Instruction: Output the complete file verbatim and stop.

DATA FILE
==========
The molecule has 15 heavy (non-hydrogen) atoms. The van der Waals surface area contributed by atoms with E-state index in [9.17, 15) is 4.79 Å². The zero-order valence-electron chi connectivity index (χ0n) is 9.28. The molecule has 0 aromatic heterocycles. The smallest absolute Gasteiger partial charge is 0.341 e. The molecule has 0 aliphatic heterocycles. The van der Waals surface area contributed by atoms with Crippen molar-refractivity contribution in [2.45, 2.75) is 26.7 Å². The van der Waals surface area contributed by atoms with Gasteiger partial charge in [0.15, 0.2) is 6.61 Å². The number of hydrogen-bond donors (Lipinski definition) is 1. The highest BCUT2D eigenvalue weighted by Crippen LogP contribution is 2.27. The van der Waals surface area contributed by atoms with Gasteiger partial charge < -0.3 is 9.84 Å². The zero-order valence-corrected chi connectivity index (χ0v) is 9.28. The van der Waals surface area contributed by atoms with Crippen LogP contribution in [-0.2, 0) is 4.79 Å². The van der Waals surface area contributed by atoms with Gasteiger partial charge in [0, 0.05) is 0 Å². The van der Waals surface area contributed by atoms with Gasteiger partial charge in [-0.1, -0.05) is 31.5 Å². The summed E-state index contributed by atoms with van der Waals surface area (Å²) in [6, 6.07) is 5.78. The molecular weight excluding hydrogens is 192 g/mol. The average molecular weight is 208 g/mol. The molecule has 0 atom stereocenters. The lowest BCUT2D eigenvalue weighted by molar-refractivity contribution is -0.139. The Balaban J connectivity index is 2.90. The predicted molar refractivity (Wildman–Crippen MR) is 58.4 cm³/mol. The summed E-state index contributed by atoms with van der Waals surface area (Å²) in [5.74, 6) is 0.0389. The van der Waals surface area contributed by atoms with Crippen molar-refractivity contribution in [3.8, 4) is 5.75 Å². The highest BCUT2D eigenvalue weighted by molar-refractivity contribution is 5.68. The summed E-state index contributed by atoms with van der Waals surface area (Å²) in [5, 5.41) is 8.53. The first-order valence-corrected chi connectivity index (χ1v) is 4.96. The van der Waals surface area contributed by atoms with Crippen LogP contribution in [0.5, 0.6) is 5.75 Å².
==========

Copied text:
The molecule has 15 heavy (non-hydrogen) atoms. The van der Waals surface area contributed by atoms with E-state index in [9.17, 15) is 4.79 Å². The zero-order valence-electron chi connectivity index (χ0n) is 9.28. The molecule has 0 aromatic heterocycles. The smallest absolute Gasteiger partial charge is 0.341 e. The molecule has 0 aliphatic heterocycles. The van der Waals surface area contributed by atoms with Crippen molar-refractivity contribution in [2.45, 2.75) is 26.7 Å². The van der Waals surface area contributed by atoms with Gasteiger partial charge in [0.15, 0.2) is 6.61 Å². The number of hydrogen-bond donors (Lipinski definition) is 1. The highest BCUT2D eigenvalue weighted by Crippen LogP contribution is 2.27. The van der Waals surface area contributed by atoms with Gasteiger partial charge < -0.3 is 9.84 Å². The zero-order valence-corrected chi connectivity index (χ0v) is 9.28. The van der Waals surface area contributed by atoms with Crippen LogP contribution in [-0.2, 0) is 4.79 Å². The van der Waals surface area contributed by atoms with Gasteiger partial charge in [0, 0.05) is 0 Å². The van der Waals surface area contributed by atoms with Gasteiger partial charge in [-0.1, -0.05) is 31.5 Å². The summed E-state index contributed by atoms with van der Waals surface area (Å²) in [6, 6.07) is 5.78. The molecular weight excluding hydrogens is 192 g/mol. The average molecular weight is 208 g/mol. The molecule has 0 atom stereocenters. The lowest BCUT2D eigenvalue weighted by molar-refractivity contribution is -0.139. The Balaban J connectivity index is 2.90. The predicted molar refractivity (Wildman–Crippen MR) is 58.4 cm³/mol. The summed E-state index contributed by atoms with van der Waals surface area (Å²) in [5.74, 6) is 0.0389. The van der Waals surface area contributed by atoms with Crippen molar-refractivity contribution in [3.8, 4) is 5.75 Å². The highest BCUT2D eigenvalue weighted by molar-refractivity contribution is 5.68. The summed E-state index contributed by atoms with van der Waals surface area (Å²) in [5, 5.41) is 8.53. The first-order valence-corrected chi connectivity index (χ1v) is 4.96. The van der Waals surface area contributed by atoms with Crippen LogP contribution in [0.5, 0.6) is 5.75 Å².